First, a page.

Kent: How PVL and the NRL rescued Australia
It takes a special kind of irony that, already in the most unusual of years, the Man of the Year is an old undersized second-rower from Wollongong who used to hang from his clothesline as a kid in the hope it might help him grow taller.
As moves go, it was about the only wrong one he ever made.
While Peter V'landys will never be known as Too-Tall Jones, that said, nobody threw as large a shadow over Australia's sporting landscape in this COVID year like the ARL Commission chairman.
All five-foot-nine of him.
"I look shorter because I've got short legs," he once said. "Most people are 51 per cent legs and 49 per cent upper body, but I'm the opposite."
In hindsight, it might have turned out altogether different if he had hung from the clothesline by the legs.
Still, to understand V'Landys' impact on Australian sport is to understand there was a time, for a brief moment, that the very survival of Australian sport, as we knew it, was at stake.
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No sport was being played and most of the big sports feared going broke. Australia's various football codes were at the mercy of the television broadcasters, already haemorrhaging themselves and in small mood for charity.
It was already accepted there would be no income from crowds, minimal income from sponsors, and when Collingwood boss Eddie McGuire dared ask Magpies members to stand by the club and forego refunds on their memberships, he got slammed.
McGuire was a victim of the panic and bad timing that underwrote the confusion not only in Australian sport at the time, but the country. There was no blueprint for surviving COVID.
Jobs were being lost. Who had time to worry about a footy club?
When broadcasters Channel 9 and Fox Sports stopped their quarterly payments, the NRL was in deep financial trouble. An abandoned season would be catastrophic because the code still had debts.
The AFL, in what was seen as prudent management at the time, ensured its long-term survival by securing a $600 million line of credit from the ANZ and NAB banks.
Labelled reckless and irresponsible by opponents of his robust ways to get NRL back amid COVID-19, Peter V’landys never flinched. He is unparalleled. https://t.co/5fzHOpjFyU— The Daily Telegraph (@dailytelegraph) December 5, 2020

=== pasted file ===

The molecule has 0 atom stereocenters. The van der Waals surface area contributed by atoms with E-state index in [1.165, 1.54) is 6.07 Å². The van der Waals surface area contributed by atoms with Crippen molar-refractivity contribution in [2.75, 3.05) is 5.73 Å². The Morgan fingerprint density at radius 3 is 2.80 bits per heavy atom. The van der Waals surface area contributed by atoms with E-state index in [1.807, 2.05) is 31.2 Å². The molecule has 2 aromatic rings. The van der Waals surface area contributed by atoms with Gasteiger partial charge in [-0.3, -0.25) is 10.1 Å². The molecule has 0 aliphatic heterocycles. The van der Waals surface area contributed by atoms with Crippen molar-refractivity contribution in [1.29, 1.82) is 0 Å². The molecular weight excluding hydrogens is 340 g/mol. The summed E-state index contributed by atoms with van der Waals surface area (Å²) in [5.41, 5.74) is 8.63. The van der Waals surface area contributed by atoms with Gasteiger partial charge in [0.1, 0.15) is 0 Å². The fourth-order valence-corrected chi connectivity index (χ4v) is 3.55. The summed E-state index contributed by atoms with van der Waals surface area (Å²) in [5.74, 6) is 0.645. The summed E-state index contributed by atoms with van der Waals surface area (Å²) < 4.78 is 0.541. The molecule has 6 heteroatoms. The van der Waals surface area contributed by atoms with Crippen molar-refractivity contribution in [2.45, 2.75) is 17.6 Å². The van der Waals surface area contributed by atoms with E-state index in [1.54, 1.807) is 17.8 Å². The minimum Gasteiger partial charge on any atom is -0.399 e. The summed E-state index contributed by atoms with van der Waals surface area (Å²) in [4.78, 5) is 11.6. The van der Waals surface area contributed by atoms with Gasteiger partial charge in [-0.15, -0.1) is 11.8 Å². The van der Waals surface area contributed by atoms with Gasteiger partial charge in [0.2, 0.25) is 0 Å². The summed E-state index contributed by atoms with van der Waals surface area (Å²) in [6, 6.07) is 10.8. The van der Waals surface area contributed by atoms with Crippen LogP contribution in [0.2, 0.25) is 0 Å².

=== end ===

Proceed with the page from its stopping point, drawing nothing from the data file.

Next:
The NRL, without the collateral of a Marvel Stadium like the AFL, was in a far more precarious position. Every week without a competition was costing the game $13 million.
Then along came V'Landys, the man for a crisis.
Never convinced the NRL should have suspended its competition in the first place, almost immediately he set about getting the game running, and financial, again.
Almost immediately it drew frothing criticism from the hysterics, questioning how the NRL could dare resume its competition in apparent disregard to the health risk to the community.
But V'Landys, always a numbers man, had the advantage of logic and common sense.
He tracked the infection rates himself - which went from 22.27 per cent the day the NRL shut down to just 5.94 per cent a week later - and on the back of that began plotting a resumption to the season.
As for the attacks, which grew increasing hysterical, V'Landys stood up to them the same way he always stood up to bullies, like undersized second-rowers always did. With determined resistance.
On April 1, with the curve flattening, a phrase we hope never to have to write again, he announced Project Apollo, headed by a sceptical ARL Commissioner Wayne Pearce.
Pearce had also kept up with the news, primarily NSW Premier Gladys Berejiklian's criticisms that the NRL was pushing to return before gaining government permission.
So the attacks continued, the critics encouraged by the Premier's quotes.